Naturally, there have to be those people who hear words like “satellite constellation” and immediately think “space junk”. Certainly, the deployment of between 4,425 and 11,925 satellites in the coming years will lead to increasing concerns about “orbital clutter”. Especially when other telecommunications providers are seeking to get in on the trend – a good example being Google’s Project Loon.
And while the subject did not come up during the hearing, it will be unavoidable in the coming years and decades. But in the meantime, the idea of bringing internet access to the world – particularly the developing regions of the world where the infrastructure may not otherwise exist – has the potential of being a great social leveler. In the coming decades, it is expected that internet use will reach proportions unheard of a few decades ago.
By 2020 alone, it is estimated that the number of Internet users will reach almost 5 billion – or roughly half the world projected population of 10 billion. This represents an almost threefold increase from the number of internet users in 2010 (1.7 billion) and an almost 14 fold increase since 2000 (360 million). As such, any investment that will help ensure that this growth occurs more equally across geographic and social barriers is certainly a good one.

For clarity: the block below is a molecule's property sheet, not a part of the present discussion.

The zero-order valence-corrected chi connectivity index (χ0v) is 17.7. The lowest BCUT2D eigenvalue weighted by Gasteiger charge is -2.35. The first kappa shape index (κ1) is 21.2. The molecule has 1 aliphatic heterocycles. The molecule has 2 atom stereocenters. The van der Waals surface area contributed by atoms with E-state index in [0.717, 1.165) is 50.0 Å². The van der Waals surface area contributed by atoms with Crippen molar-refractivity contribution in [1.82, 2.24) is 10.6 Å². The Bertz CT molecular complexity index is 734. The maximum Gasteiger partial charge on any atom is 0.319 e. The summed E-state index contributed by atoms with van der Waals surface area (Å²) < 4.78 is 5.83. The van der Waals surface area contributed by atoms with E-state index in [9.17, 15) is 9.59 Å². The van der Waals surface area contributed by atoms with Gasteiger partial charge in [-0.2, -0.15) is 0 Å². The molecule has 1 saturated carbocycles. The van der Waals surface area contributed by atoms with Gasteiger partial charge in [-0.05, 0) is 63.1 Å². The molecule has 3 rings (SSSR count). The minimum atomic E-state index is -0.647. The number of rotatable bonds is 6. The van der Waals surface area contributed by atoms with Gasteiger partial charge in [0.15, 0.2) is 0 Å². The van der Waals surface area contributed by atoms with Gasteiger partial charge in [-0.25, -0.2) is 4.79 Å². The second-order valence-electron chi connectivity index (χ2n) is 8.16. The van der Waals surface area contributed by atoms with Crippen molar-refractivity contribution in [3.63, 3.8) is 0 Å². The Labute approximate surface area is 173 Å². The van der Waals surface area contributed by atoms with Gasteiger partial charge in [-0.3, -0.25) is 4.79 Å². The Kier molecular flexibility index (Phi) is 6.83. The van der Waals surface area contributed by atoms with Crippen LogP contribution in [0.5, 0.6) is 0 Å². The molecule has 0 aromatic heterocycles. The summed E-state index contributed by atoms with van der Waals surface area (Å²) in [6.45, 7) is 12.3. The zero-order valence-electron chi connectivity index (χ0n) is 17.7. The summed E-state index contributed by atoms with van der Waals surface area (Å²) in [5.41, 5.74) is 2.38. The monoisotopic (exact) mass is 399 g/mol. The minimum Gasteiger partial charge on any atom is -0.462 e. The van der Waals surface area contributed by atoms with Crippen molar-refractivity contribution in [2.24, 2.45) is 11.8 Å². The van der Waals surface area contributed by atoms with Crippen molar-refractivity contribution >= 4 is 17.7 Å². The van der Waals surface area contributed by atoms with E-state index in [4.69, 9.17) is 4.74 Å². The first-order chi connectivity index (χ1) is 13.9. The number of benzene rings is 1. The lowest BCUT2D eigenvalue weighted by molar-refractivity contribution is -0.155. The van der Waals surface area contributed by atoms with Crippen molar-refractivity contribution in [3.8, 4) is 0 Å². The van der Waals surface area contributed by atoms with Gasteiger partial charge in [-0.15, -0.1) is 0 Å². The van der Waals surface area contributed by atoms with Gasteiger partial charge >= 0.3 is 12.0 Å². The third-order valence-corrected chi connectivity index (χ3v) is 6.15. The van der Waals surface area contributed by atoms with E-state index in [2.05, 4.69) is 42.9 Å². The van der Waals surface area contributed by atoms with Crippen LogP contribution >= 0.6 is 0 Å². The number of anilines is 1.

The committee also heard testimony from Larry Downes, the Project Director of the Georgetown Center for Business and Public Policy, and Brian Hendricks – the head of Technology Policy & Public Affairs for the Americas Region for Nokia. In addition to addressing the current sate of broadband internet in the US, they made multiple recommendations on how the non-geostationary internet satellite industry could be fostered and developed.
Filed Under: Aerospace + defense